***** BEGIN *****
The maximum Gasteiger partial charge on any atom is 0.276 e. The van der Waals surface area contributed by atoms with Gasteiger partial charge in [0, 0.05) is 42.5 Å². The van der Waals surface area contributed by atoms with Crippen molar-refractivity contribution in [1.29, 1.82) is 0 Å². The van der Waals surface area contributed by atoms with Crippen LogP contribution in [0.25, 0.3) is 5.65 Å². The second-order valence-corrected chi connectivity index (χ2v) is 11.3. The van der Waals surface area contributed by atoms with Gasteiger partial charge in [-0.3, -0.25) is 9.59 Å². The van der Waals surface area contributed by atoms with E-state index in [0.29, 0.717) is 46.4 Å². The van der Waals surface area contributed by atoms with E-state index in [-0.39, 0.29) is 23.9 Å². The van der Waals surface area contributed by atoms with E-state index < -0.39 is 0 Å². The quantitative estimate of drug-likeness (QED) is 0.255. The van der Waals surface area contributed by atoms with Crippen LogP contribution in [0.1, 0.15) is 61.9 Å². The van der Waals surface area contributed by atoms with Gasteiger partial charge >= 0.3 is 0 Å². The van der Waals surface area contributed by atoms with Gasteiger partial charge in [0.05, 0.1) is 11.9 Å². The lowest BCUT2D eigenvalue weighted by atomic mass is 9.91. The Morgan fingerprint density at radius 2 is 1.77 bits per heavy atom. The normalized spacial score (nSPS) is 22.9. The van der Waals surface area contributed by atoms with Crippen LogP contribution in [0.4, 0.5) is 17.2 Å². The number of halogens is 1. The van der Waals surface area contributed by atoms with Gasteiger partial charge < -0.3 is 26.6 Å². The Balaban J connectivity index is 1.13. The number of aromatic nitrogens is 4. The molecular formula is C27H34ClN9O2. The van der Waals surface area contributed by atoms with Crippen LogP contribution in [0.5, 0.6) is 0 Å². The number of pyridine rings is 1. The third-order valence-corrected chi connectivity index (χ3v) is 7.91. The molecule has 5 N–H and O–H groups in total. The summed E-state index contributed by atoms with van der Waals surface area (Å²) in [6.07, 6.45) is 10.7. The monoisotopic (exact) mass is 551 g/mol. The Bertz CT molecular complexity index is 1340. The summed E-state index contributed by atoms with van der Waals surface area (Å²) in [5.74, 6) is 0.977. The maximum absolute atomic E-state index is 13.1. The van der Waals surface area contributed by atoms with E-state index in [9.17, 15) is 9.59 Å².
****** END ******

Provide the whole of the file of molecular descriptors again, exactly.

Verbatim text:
The maximum Gasteiger partial charge on any atom is 0.276 e. The van der Waals surface area contributed by atoms with Gasteiger partial charge in [0, 0.05) is 42.5 Å². The van der Waals surface area contributed by atoms with Crippen molar-refractivity contribution in [1.29, 1.82) is 0 Å². The van der Waals surface area contributed by atoms with Crippen LogP contribution in [0.25, 0.3) is 5.65 Å². The second-order valence-corrected chi connectivity index (χ2v) is 11.3. The van der Waals surface area contributed by atoms with Gasteiger partial charge in [-0.3, -0.25) is 9.59 Å². The van der Waals surface area contributed by atoms with E-state index in [0.29, 0.717) is 46.4 Å². The van der Waals surface area contributed by atoms with E-state index in [-0.39, 0.29) is 23.9 Å². The van der Waals surface area contributed by atoms with E-state index < -0.39 is 0 Å². The quantitative estimate of drug-likeness (QED) is 0.255. The van der Waals surface area contributed by atoms with Crippen LogP contribution in [0.1, 0.15) is 61.9 Å². The van der Waals surface area contributed by atoms with Gasteiger partial charge >= 0.3 is 0 Å². The van der Waals surface area contributed by atoms with Gasteiger partial charge in [0.05, 0.1) is 11.9 Å². The lowest BCUT2D eigenvalue weighted by atomic mass is 9.91. The Morgan fingerprint density at radius 2 is 1.77 bits per heavy atom. The normalized spacial score (nSPS) is 22.9. The van der Waals surface area contributed by atoms with Crippen LogP contribution in [0.4, 0.5) is 17.2 Å². The number of halogens is 1. The van der Waals surface area contributed by atoms with Gasteiger partial charge < -0.3 is 26.6 Å². The Balaban J connectivity index is 1.13. The number of aromatic nitrogens is 4. The molecular formula is C27H34ClN9O2. The van der Waals surface area contributed by atoms with Crippen LogP contribution in [0.5, 0.6) is 0 Å². The number of pyridine rings is 1. The third-order valence-corrected chi connectivity index (χ3v) is 7.91. The molecule has 5 N–H and O–H groups in total. The summed E-state index contributed by atoms with van der Waals surface area (Å²) in [6.07, 6.45) is 10.7. The monoisotopic (exact) mass is 551 g/mol. The Bertz CT molecular complexity index is 1340. The summed E-state index contributed by atoms with van der Waals surface area (Å²) in [5.74, 6) is 0.977. The maximum absolute atomic E-state index is 13.1. The van der Waals surface area contributed by atoms with E-state index in [9.17, 15) is 9.59 Å².